While the Paris account is significant as the most famous and influential version of the myth, due to his own popularity as a chronicler and talent as storyteller, it is also thought to be the least reliable, and most fabricated, of the contemporary accounts of what had supposedly taken place. Other contemporary accounts include the Annals of Waverley and of Burton Abbey.
Role of the Bishop
A Jew, Copin, reportedly confessed to the murder. He was also offered immunity from sentencing in return for his confession according to contemporary accounts. Copin appears to have been interrogated under torture by John of Lexington, brother of Henry, the new Bishop of Lincoln, and servant of the King. This leads to the conclusion by modern historians that there was likely clerical collusion to give credence to the accusation, with the aim of profiting from a new cult with pilgrims and their gifts.
A number of events exacerbated the impact of this event. Henry III arrived in Lincoln around a month after the initial arrest and confession. He ordered Copin to be executed, and for ninety Jews to be arrested at random in connection with Hugh's disappearance and death and held in the Tower of London. They were charged with ritual murder. Eighteen of the Jews were hanged for refusing to participate in the proceedings, claiming this was a show trial and refusing to throw themselves on the mercy of a Christian jury. Gavin I. Langmuir says:
What distinguished the Lincoln affair from other accusations of ritual murder was that the king took personal cognizance and had one Jew executed immediately and eighteen others spectacularly executed later. That royal substantiation of the truth of the charge was probably decisive for Hugh's fame, which far outshadowed that of William of Norwich, Harold of Gloucester, Robert of Bury St. Edmunds, and the poor anonymous infant of St. Paul's.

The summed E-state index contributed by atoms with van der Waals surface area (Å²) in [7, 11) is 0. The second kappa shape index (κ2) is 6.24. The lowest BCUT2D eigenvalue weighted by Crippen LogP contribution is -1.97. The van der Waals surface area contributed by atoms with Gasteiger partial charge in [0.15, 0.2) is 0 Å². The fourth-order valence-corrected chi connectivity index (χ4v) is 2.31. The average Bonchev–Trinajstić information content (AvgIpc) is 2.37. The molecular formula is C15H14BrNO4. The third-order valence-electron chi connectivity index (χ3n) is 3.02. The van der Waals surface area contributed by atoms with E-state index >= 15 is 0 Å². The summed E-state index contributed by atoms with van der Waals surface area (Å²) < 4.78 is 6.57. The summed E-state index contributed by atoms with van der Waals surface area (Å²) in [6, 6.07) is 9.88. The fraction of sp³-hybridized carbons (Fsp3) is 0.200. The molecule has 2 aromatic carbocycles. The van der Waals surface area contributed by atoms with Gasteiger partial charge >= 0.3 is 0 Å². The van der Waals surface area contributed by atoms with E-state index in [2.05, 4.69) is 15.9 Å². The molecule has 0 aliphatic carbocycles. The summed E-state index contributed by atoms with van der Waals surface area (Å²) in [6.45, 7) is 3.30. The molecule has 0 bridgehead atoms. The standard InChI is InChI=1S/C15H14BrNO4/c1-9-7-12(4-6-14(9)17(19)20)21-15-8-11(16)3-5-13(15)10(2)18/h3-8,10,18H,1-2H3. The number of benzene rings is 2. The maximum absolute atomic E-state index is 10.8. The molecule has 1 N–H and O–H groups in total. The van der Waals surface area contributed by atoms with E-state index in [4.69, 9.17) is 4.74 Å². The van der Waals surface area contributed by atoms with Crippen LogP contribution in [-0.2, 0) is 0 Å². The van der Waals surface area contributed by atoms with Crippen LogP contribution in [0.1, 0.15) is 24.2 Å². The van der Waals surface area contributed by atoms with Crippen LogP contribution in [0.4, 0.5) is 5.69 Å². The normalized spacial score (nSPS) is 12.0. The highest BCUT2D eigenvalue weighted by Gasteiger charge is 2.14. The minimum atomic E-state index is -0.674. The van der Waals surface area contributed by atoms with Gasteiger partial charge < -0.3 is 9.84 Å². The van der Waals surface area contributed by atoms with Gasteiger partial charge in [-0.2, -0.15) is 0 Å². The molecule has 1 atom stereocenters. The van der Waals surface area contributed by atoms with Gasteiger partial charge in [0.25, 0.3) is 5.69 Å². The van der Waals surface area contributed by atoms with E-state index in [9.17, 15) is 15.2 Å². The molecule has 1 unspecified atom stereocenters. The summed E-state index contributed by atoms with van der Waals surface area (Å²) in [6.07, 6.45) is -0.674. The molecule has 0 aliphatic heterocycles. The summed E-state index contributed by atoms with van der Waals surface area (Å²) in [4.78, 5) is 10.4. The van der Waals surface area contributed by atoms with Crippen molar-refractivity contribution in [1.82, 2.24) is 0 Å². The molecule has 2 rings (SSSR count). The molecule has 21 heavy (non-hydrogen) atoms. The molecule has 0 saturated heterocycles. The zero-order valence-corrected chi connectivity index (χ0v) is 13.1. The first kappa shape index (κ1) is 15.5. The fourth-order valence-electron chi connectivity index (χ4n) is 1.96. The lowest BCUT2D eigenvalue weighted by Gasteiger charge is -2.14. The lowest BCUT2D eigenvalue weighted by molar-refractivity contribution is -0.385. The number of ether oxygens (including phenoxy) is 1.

Garcias Martini, knight of Toledo, interceded for the release of Benedict son of Moses of London, probably the father of Belaset, whose wedding had been taking place. In January a further pardon was extended to a Christian Jew, John after the intervention of a Dominican friar. A trial took place on 3 February at Westminster for the remaining 71 prisoners. They were condemned to death by a jury of 48. After this point either the Dominicans or Franciscans interceded, together with Richard of Cornwall. By May, the prisoners were released. It may be that doubt as to their guilt had set in, as it is unlikely that the monks or Richard would have interceded without thinking the charge was false, given the severity of the charge.
The difficulty remains as to why King Henry and his servant John of Lexington would have believed the accusations in the first place. For Lexington, his motivations may be his personal connections to the clerics of Lincoln, including his brother the Bishop, who stood to benefit from the veneration of the 'martyr' Hugh. He may have believed, or wished to believe, what he heard. While the decision to act belonged to the King, Langmuir believes that he was weak and easily manipulated by Lexington. Langmuir says Henry III has been described as; "a suspicious person who flung charges of treason recklessly, [who] was credulous and poor in judgment, and often appeared like a petulant child. When to these qualities we add his addiction to touring the shrines of England, it becomes easier to understand why he acted as he did, both when he heard Copin's confession and when the friars and cooler heads intervened later." Langmuir therefore concludes that Lexington "incited the weakly credulous Henry III to give the ritual murder fantasy the blessing of royal authority". Jacobs on the other hand sees the financial benefits that Henry received as a major factor, conscious or unconscious, in his decision to arrest en masse and execute Jews. As noted above, he had mortgaged his income from the Jews to Richard of Cornwall, but was still entitled to the property of any Jew executed, adding that Henry, "like most weak princes, was cruel to the Jews".
After news spread of his death, miracles were attributed to Hugh; and he became one of the youngest individual candidates for sainthood, with 27 July unofficially made his feast day. Many local 'saints' of the medieval period were not canonised but were locally dubbed saints and venerated. 'Little Saint Hugh' was for a while acclaimed as a saint by local people but never officially recognised as one. Over time, the issue of the rush to sainthood was raised, and Hugh was never canonised and was never a part of the official Catholic calendar of saints. The Vatican never included the child Hugh in Catholic martyrology and his traditional English feast day is not celebrated.